In virtual emergencies, participants act a lot like people in the real world

It is difficult to study panic in emergencies. In the immediate aftermath of a terrorist attack or natural disaster, the focus is on minimizing victims and damage — not collecting data on crowd dynamics. And re-creating these events in a laboratory raises a number of ethical questions. So how do researchers investigate crowd behavior in emergencies?

“It is impossible to study such situations experimentally.”

A team of scientists from Max Planck Institute for Human Development, Disney Research Zurich, ETH Zurich, and Rutgers University have created emergencies in virtual environments to investigate mass panic in the real world.

“In the study of crowd behavior, emergency situations are the least understood … because it is very difficult to collect data,” Mehdi Moussaïd, a researcher at the Max Planck Institute for Human Development, told Digital Trends. “In the past, we have analyzed a few camera recordings of places where an accident happened, but they are always difficult to evaluate.

“Furthermore, it is impossible to study such situations experimentally,” he continued. “It’s unethical and would be dangerous for our participants. Understanding precisely crowd behavior during emergencies with real-life data is a dead-end — at least with the existing methods.”

So Moussaïd and his team created a virtual environment with doors as bottlenecks, red blinking lights as stressors, and fires that block certain exits. They gave 36 participants control of their own avatar and let them observe the movement of avatars around them, but restricted them from communicating with each other.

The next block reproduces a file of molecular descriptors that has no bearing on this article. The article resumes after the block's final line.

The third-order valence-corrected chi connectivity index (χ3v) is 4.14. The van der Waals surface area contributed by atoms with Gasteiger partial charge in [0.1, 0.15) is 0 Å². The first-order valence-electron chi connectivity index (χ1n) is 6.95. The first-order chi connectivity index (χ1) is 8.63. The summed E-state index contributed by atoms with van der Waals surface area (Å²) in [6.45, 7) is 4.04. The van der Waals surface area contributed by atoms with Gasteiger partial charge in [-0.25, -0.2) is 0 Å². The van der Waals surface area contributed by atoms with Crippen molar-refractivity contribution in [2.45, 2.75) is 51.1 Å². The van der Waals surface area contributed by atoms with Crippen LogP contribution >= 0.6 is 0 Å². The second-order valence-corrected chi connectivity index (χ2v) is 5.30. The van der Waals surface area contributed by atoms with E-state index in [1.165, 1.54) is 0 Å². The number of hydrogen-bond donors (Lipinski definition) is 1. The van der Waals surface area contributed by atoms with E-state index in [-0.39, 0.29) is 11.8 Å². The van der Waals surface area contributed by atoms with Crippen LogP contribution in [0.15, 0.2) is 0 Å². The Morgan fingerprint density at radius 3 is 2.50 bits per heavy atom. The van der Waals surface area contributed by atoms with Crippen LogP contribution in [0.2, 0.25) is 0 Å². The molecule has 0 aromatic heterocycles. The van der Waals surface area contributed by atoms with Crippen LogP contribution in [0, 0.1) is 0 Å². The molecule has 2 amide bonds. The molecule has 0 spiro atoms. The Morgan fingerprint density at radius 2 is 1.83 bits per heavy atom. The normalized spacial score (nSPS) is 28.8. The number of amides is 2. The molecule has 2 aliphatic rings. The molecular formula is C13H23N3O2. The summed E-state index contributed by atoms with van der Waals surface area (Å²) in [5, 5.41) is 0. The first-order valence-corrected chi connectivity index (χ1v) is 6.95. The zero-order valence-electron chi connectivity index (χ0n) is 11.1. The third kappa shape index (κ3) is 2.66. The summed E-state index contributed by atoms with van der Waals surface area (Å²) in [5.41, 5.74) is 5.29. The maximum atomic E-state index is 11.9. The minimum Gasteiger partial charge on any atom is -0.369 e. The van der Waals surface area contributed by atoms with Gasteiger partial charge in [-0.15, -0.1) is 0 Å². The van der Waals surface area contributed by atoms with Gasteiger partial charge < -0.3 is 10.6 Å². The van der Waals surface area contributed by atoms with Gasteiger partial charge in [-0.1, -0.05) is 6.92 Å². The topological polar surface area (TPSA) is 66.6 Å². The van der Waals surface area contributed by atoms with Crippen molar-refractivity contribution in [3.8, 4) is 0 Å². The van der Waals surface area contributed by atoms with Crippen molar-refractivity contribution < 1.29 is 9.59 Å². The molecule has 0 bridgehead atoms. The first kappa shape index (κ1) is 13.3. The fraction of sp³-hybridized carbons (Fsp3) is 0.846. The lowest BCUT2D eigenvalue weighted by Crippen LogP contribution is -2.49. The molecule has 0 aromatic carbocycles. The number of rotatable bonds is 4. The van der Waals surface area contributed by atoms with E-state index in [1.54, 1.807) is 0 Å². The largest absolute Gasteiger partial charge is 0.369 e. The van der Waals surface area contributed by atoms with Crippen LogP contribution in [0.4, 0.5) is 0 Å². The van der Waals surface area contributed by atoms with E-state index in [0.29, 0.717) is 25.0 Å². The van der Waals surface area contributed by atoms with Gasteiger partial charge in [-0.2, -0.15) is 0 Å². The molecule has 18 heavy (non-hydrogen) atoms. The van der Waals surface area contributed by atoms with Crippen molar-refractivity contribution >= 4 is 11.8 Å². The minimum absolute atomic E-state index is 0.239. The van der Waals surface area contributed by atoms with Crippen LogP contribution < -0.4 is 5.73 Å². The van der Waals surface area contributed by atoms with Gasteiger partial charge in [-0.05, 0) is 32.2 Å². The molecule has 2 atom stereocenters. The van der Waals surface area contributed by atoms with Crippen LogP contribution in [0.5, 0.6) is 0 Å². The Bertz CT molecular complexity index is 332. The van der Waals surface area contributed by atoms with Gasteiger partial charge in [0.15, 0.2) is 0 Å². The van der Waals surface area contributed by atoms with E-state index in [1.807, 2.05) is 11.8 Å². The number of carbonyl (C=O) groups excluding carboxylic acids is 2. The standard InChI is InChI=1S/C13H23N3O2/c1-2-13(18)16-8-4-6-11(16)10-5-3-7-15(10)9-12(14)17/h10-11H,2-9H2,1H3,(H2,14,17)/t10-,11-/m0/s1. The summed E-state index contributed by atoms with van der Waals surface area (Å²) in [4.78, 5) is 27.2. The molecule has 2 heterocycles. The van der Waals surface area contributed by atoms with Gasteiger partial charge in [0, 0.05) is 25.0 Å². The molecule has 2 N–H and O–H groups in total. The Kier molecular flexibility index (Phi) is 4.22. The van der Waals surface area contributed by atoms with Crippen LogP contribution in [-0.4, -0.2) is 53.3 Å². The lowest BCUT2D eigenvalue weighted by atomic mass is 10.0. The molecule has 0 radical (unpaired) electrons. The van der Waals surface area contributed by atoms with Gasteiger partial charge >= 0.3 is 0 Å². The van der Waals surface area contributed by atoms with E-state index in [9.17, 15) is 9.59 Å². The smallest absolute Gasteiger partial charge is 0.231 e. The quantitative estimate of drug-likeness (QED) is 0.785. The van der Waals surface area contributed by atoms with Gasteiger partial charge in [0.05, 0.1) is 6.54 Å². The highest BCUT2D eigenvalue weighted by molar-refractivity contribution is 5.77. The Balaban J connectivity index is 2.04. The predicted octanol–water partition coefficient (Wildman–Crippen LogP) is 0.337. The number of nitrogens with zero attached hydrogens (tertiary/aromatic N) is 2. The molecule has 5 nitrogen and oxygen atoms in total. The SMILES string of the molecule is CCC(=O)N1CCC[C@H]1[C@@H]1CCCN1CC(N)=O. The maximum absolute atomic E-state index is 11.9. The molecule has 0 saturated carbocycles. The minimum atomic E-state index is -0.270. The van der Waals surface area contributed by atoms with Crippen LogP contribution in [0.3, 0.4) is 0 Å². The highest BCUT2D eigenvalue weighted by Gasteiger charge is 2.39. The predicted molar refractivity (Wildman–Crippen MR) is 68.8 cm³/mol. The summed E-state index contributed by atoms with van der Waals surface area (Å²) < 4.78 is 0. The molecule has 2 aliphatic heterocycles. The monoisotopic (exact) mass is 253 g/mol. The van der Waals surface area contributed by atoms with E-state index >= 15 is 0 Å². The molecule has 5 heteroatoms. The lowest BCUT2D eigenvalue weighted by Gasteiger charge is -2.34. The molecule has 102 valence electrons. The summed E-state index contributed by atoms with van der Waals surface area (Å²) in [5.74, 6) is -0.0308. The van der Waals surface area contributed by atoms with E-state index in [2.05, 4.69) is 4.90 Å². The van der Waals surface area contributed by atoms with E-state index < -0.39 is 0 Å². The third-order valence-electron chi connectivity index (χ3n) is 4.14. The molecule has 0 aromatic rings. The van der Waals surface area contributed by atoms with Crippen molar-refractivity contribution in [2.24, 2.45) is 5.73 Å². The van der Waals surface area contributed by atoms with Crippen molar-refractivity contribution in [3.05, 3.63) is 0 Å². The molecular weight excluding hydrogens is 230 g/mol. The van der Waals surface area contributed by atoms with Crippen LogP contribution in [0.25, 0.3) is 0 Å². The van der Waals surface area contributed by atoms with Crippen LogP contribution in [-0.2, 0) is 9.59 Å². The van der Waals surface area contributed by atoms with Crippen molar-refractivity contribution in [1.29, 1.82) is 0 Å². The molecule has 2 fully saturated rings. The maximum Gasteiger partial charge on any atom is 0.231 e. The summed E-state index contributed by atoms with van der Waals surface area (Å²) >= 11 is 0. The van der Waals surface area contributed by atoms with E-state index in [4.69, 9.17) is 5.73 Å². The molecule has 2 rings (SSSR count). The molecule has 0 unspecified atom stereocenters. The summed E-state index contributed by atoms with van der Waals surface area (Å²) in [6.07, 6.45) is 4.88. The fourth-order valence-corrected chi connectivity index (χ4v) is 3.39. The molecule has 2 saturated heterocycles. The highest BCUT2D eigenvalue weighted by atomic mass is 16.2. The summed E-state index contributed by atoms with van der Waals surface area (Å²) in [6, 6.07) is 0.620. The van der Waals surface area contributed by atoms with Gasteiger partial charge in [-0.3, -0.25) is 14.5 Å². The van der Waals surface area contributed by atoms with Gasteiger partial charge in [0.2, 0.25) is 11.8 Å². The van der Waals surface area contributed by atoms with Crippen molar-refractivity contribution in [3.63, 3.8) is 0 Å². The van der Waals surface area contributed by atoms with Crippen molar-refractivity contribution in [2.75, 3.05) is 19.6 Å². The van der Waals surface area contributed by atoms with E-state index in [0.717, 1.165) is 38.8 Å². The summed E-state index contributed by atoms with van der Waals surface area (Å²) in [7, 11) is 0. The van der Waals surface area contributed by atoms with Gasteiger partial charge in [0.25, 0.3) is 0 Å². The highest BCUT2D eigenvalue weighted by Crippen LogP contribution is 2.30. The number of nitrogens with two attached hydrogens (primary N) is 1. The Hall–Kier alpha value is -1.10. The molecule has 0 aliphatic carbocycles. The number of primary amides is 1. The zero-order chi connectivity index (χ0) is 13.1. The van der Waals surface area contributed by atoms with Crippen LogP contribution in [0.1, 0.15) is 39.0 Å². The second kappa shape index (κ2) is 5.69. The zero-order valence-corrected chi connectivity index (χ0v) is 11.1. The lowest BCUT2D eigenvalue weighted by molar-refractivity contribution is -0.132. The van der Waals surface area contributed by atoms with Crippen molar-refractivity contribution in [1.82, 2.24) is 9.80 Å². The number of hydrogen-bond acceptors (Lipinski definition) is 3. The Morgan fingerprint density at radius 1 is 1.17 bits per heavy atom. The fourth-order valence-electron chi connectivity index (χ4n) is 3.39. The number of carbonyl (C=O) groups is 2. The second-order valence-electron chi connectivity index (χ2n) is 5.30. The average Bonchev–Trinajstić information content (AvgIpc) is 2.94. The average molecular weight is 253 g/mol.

“Everyone rushed to the exit, creating a panic-like movement.”

With the virtual fires lit, the researchers ordered the participants to evacuate the building. “Everyone rushed to the exit, creating a panic-like movement,” Moussaïd said. “Some participants did not make it out the building … but of course, in real-life, everyone was just sitting in front of a computer.”

Interestingly, participants in the virtual reality behaved a lot like people in response to real world emergencies. “We didn’t observe any significant difference between real and virtual settings,” Moussaïd said.

For example, most people in the virtual world pass on the right-hand side, just like people in real life. Participants did, however, move more slowly with their avatars then people tend to in reality — perhaps because the flight response is less intense when the danger isn’t virtual.

Moussaïd and his team hope that the data they collected will help other researchers understand crowd behavior but they are not done placing people in virtual danger. “We need to collect a large body of data about people’s behavior under a variety of emergency situations,” he said. “These will help us understand precisely what is going on. From there, we can start working on practical solutions to make stressful evacuations less dangerous.”

Urban planners can use the simulation to design their own virtual environments and test the safety of a building before it is built. By simulating the layout and analyzing a crowd’s response to an emergency, architects can locate bottlenecks and areas of hazard, potentially making buildings safer in worst-case scenarios.

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